In the past week, local sailors have been enjoying some stellar conditions in the Santa Monica Bay.

A low-pressure system has been hanging around, providing wind speeds in the teens and fortunately for the race organizers at the California Yacht Club, they blew strong and steady through one of the most prominent races of the year, Cal Race Week, which was held May 31st and June 1st.

Along with the Yachting Cup in San Diego and Long Beach Race Week, Cal Race Week, in its tenth year, has become one of Southern California’s premier racing events, boasting 99 boats on the course over the weekend. Seven one-design and four handicap classes sailed in the ten-to-16 knot breezes that permeated the weekend conditions, yielding satisfied competitors in all parts of the three courses that were set up.

“Saturday was the perfect breeze for the boat, just the right amount of pressure to get the boat planning and lots of swell — making the downwind ride a surfers’ paradise,” said Nik Vale on Boracic who won in the new and ever growing 5.70 one-design fleet. Vale won all three races on May 31st, giving him some buffer for a more difficult afternoon the following day. “Sunday was lighter, which made the racing a lot closer.”

The 5.70 class is representative of the building popularity of one-design racing in general and Cal Race Week is cultivating the trend with seven decent-sized fleets, none more sizable than the Martin 242 with 14 boats that were also using the weekend’s races for their Pacific Coast Championship.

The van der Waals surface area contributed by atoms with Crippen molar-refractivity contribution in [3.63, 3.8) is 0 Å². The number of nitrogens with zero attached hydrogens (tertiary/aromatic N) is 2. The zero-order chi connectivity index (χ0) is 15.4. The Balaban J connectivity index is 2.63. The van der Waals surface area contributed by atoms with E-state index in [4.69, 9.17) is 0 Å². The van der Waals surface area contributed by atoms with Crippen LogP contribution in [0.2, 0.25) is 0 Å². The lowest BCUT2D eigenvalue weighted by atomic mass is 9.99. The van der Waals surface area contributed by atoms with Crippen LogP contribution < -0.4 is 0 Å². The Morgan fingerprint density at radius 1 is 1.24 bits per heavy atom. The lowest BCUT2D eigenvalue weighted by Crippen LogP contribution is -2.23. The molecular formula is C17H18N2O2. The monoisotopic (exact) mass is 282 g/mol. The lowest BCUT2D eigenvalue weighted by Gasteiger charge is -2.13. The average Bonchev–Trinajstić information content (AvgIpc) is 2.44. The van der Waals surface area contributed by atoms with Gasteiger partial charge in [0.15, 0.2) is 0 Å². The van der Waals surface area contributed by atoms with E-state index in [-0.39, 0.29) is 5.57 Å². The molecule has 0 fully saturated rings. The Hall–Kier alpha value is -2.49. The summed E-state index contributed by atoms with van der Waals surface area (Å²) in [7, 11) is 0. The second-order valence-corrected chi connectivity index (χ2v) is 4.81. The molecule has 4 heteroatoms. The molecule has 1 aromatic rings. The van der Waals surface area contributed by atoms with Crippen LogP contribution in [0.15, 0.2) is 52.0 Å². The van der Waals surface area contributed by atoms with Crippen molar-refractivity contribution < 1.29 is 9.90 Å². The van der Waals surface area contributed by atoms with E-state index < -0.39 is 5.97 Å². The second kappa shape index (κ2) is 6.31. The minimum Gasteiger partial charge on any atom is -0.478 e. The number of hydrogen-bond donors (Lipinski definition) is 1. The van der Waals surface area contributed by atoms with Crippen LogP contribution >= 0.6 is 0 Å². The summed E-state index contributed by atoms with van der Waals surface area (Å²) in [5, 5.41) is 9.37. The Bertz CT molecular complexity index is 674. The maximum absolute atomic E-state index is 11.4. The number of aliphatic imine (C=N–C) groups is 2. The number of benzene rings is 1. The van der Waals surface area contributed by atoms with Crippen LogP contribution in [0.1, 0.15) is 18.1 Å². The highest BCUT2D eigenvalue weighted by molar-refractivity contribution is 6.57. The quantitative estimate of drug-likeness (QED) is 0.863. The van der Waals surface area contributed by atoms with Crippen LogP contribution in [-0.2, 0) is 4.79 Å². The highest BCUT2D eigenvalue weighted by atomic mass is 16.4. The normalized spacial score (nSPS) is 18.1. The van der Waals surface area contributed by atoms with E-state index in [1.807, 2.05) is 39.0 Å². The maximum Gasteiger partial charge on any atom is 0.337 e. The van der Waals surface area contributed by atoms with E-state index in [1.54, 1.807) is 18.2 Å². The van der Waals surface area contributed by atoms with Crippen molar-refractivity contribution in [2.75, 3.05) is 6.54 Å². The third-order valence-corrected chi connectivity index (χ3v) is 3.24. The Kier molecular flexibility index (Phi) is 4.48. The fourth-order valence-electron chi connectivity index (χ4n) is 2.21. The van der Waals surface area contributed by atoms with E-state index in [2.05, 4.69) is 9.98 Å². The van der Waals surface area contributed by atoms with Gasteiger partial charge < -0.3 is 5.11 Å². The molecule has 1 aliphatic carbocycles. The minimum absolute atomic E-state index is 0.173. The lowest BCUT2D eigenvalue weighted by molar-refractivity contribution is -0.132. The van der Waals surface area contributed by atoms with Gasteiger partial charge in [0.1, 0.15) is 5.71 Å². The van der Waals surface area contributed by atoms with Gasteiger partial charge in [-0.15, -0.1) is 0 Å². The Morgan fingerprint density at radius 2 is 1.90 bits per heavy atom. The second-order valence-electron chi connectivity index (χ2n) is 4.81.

“The top boats battled hard, trading the top spots in every race,” said Mark Sands, fleet captain for the Martin 242 class. “An interesting thing I noticed is the hull numbers on the first four boats. How great is it that the newest boat # 307 built earlier this year is so well-matched against hull # 9, hull # 23 and sail # 97228? These boats were built over two-and-a-half decades ago.”

Top notch M-242 sailor Mike George, who has been sailing these waters since he was a kid and is currently part of a team building new Martins, won the event with 12 points in five races sailing All In. In race four, George’s wife Denise was nipping at his heels as part of the all-woman crew sailing Patience and they ended up third behind his first-place finish. Patience finished ninth overall.

In the competitive J-80 class, hometown standout Curt Johnson and Avet couldn’t overcome Balboa Yacht Club’s Ed Cummins, who steered Bold Forbes to victory. Cummins finished with three firsts, a second and a third.

On course two in the J-105 class, California Yacht Club’s Jeff Janov, who used to be dominant in the Schock 35 class with Ripple, wasn’t quite consistent enough at the helm of Invisible to get past Current Obsession visiting from Long Beach.

With Janov out of the Schock mix, it was Steve Murphy sailing Joann who dominated in the class. Murphy sailed a nearly perfect weekend with four firsts and a second, winning handily in the fleet.

Wild Thing took first in the Mumm 30 class and Ray Godwin, also from Long Beach, took first in the highly competitive Farr 40s at the helm of Temptress.

On that same course, the largest boats in the series were battling in the Fast 50 class. Pure racing thoroughbreds, powered with plenty of breeze, galloped through the chop and competed at a very high level.

“It’s a thing of beauty to watch eight 50-plus-footers on the line at the start while the overlapped finishes of the Farr 40s testifies to the competitiveness of that class,” reported race organizers witnessing from the deck of Willie Hjorth’s CSK catamaran, the acting committee boat for the course.

In the growing sportboat class, now up to 13 boats, Perfect didn’t quite live up to her billing, coming in second behind Nemesis. In PHRF (Pacific Handicap Racing Fleet) C, Mike Guccione, creator of Del Rey Yacht Club’s Saturday Night Races, came in first. Lastly, Stark Raving Mad IV beat Nick and Anthony Barran’s XL in the Fast 40 fleet with four bullets and a second.

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